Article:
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Tuesday, February 9, 2016

A Review of John Boykin's article, Stop Helping Me Google Calendar AutoSuggest #WTFUX

In John Boykin's article, Stop Helping Me Google Calendar AutoSuggest #WTFUX, published by UXMag.com, he states unequivocally that Google Autosuggest is a ridiculous tool to include in Google Calendar. His assessment appears to be an opinion piece based on personal preference and emotion. Luckily for the rest of us, Boykin does not work for Google and is only one very prolific stakeholder with an extensive online following. I disagree with Boykin's statements, but his article makes an excellent example of informal evaluation in the summative phase of assessment. The language used in this artifact is written for a broad audience, likely meant to provoke emotion and drama so that readers will comment and would not be considered an academic or facts-based article.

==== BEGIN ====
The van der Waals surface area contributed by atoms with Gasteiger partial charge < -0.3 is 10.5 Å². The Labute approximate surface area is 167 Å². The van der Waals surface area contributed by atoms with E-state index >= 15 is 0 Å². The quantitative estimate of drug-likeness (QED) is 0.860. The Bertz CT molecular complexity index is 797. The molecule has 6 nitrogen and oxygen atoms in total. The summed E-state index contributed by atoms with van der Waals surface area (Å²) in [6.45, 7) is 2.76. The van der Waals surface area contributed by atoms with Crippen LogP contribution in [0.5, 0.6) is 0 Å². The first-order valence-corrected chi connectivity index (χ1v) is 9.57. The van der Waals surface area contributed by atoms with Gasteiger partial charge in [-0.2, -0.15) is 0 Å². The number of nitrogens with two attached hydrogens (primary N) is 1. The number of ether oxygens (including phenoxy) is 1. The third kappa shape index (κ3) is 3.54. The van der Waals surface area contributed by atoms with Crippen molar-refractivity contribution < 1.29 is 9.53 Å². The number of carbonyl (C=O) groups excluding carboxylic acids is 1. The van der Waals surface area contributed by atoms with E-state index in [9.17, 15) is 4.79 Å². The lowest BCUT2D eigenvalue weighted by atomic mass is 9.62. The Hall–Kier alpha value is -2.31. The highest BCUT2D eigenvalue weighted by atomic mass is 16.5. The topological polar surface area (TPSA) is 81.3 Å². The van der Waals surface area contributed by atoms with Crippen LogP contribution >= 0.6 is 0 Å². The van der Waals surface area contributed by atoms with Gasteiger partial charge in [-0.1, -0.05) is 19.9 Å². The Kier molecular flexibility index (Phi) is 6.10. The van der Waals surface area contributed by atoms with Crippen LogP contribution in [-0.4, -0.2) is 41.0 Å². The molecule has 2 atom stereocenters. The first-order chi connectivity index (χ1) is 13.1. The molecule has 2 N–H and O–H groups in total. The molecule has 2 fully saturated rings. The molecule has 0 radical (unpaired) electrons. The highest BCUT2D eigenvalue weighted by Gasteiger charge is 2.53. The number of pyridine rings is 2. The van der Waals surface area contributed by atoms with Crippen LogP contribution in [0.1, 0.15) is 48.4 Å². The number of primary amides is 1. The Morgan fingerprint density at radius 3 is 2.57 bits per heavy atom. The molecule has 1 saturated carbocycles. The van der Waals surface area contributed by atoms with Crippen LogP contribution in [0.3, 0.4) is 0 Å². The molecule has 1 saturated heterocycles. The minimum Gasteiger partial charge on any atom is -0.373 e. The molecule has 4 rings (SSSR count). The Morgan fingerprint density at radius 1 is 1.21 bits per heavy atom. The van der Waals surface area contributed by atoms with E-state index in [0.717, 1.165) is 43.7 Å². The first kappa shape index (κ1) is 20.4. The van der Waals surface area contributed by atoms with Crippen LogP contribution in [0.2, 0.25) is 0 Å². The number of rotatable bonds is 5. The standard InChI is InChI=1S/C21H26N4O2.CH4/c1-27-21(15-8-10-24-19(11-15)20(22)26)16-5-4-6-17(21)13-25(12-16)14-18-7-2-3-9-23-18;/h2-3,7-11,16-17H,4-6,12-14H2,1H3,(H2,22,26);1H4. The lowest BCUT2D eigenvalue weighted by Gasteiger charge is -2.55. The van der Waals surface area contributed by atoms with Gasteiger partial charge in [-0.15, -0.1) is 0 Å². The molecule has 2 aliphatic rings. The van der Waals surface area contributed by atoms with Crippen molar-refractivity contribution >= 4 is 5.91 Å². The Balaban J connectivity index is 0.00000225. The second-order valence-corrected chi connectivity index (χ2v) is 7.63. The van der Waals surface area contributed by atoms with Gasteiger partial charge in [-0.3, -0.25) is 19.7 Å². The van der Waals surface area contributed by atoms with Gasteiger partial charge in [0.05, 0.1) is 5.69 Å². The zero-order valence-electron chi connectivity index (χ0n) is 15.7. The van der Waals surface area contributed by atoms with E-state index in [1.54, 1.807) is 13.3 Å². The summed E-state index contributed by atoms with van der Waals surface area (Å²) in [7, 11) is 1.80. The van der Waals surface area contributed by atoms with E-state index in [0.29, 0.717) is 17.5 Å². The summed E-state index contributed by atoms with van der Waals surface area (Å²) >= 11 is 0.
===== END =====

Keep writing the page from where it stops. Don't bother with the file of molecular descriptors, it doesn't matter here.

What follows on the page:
Evaluating a Product Based on Kirkpatrick's Training Evaluation Model

This model is not meant for evaluating anything other than education/training. I could see how a product could include the four levels. I'll write an example of how I see that it could be implemented, but would also love to see how you thought they could be implemented.